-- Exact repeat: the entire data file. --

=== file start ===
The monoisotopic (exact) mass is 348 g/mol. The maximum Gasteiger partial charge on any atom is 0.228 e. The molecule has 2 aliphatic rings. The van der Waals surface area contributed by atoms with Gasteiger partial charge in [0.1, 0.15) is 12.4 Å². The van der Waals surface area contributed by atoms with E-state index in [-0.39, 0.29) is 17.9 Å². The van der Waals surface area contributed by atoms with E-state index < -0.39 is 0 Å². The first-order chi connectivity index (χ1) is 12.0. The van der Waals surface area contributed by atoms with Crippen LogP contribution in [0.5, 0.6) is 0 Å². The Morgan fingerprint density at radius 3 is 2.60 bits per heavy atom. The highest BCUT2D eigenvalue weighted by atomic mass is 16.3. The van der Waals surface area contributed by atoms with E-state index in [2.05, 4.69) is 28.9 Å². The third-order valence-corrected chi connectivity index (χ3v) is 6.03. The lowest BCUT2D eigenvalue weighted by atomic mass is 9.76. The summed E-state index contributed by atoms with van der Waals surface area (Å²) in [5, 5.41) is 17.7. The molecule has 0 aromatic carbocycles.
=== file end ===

The monoisotopic (exact) mass is 348 g/mol. The maximum Gasteiger partial charge on any atom is 0.228 e. The molecule has 2 aliphatic rings. The van der Waals surface area contributed by atoms with Gasteiger partial charge in [0.1, 0.15) is 12.4 Å². The van der Waals surface area contributed by atoms with E-state index in [-0.39, 0.29) is 17.9 Å². The van der Waals surface area contributed by atoms with E-state index < -0.39 is 0 Å². The first-order chi connectivity index (χ1) is 12.0. The van der Waals surface area contributed by atoms with Crippen LogP contribution in [0.5, 0.6) is 0 Å². The Morgan fingerprint density at radius 3 is 2.60 bits per heavy atom. The highest BCUT2D eigenvalue weighted by atomic mass is 16.3. The van der Waals surface area contributed by atoms with E-state index in [2.05, 4.69) is 28.9 Å². The third-order valence-corrected chi connectivity index (χ3v) is 6.03. The lowest BCUT2D eigenvalue weighted by atomic mass is 9.76. The summed E-state index contributed by atoms with van der Waals surface area (Å²) in [5, 5.41) is 17.7. The molecule has 0 aromatic carbocycles.